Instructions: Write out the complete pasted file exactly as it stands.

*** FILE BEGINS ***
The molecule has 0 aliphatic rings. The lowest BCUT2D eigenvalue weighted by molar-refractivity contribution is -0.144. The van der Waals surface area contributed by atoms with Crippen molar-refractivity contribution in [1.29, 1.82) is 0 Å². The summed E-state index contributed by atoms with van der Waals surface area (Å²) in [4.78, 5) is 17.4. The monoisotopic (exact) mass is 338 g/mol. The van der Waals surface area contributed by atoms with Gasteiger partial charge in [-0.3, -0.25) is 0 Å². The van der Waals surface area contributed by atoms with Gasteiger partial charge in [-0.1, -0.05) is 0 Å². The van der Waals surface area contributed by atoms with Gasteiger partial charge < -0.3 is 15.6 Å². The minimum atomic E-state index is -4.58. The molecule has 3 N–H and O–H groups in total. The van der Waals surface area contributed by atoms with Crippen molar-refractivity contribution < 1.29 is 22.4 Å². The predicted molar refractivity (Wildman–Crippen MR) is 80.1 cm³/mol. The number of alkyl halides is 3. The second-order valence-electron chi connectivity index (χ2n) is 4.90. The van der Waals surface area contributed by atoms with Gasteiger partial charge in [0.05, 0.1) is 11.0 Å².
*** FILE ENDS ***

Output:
The molecule has 0 aliphatic rings. The lowest BCUT2D eigenvalue weighted by molar-refractivity contribution is -0.144. The van der Waals surface area contributed by atoms with Crippen molar-refractivity contribution in [1.29, 1.82) is 0 Å². The summed E-state index contributed by atoms with van der Waals surface area (Å²) in [4.78, 5) is 17.4. The monoisotopic (exact) mass is 338 g/mol. The van der Waals surface area contributed by atoms with Gasteiger partial charge in [-0.3, -0.25) is 0 Å². The van der Waals surface area contributed by atoms with Gasteiger partial charge in [-0.1, -0.05) is 0 Å². The van der Waals surface area contributed by atoms with Gasteiger partial charge < -0.3 is 15.6 Å². The minimum atomic E-state index is -4.58. The molecule has 3 N–H and O–H groups in total. The van der Waals surface area contributed by atoms with Crippen molar-refractivity contribution < 1.29 is 22.4 Å². The predicted molar refractivity (Wildman–Crippen MR) is 80.1 cm³/mol. The number of alkyl halides is 3. The second-order valence-electron chi connectivity index (χ2n) is 4.90. The van der Waals surface area contributed by atoms with Gasteiger partial charge in [0.05, 0.1) is 11.0 Å².